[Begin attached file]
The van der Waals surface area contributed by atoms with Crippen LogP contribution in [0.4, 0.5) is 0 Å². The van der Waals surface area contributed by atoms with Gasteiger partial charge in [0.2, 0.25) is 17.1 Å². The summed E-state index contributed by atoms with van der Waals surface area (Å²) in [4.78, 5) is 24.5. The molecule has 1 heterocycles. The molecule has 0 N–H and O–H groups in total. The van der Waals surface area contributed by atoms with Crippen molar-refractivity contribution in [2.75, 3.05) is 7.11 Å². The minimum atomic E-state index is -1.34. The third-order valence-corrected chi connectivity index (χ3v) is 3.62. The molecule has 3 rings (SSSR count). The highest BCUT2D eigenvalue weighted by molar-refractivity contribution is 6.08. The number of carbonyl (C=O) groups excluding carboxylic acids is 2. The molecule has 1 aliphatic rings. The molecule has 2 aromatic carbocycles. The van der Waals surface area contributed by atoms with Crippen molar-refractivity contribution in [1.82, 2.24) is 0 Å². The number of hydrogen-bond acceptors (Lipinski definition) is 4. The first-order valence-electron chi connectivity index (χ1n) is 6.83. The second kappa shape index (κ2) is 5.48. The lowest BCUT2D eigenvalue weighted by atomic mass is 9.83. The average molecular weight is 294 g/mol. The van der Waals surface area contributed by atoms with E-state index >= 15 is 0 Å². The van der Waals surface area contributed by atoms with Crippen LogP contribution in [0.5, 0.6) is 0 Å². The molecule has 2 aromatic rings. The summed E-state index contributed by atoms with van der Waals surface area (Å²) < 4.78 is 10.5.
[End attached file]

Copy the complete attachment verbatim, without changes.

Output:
The van der Waals surface area contributed by atoms with Crippen LogP contribution in [0.4, 0.5) is 0 Å². The van der Waals surface area contributed by atoms with Gasteiger partial charge in [0.2, 0.25) is 17.1 Å². The summed E-state index contributed by atoms with van der Waals surface area (Å²) in [4.78, 5) is 24.5. The molecule has 1 heterocycles. The molecule has 0 N–H and O–H groups in total. The van der Waals surface area contributed by atoms with Crippen molar-refractivity contribution in [2.75, 3.05) is 7.11 Å². The minimum atomic E-state index is -1.34. The third-order valence-corrected chi connectivity index (χ3v) is 3.62. The molecule has 3 rings (SSSR count). The highest BCUT2D eigenvalue weighted by molar-refractivity contribution is 6.08. The number of carbonyl (C=O) groups excluding carboxylic acids is 2. The molecule has 1 aliphatic rings. The molecule has 2 aromatic carbocycles. The van der Waals surface area contributed by atoms with Crippen molar-refractivity contribution in [1.82, 2.24) is 0 Å². The number of hydrogen-bond acceptors (Lipinski definition) is 4. The first-order valence-electron chi connectivity index (χ1n) is 6.83. The second kappa shape index (κ2) is 5.48. The lowest BCUT2D eigenvalue weighted by atomic mass is 9.83. The average molecular weight is 294 g/mol. The van der Waals surface area contributed by atoms with E-state index >= 15 is 0 Å². The van der Waals surface area contributed by atoms with Crippen LogP contribution in [0.5, 0.6) is 0 Å². The molecule has 2 aromatic rings. The summed E-state index contributed by atoms with van der Waals surface area (Å²) < 4.78 is 10.5.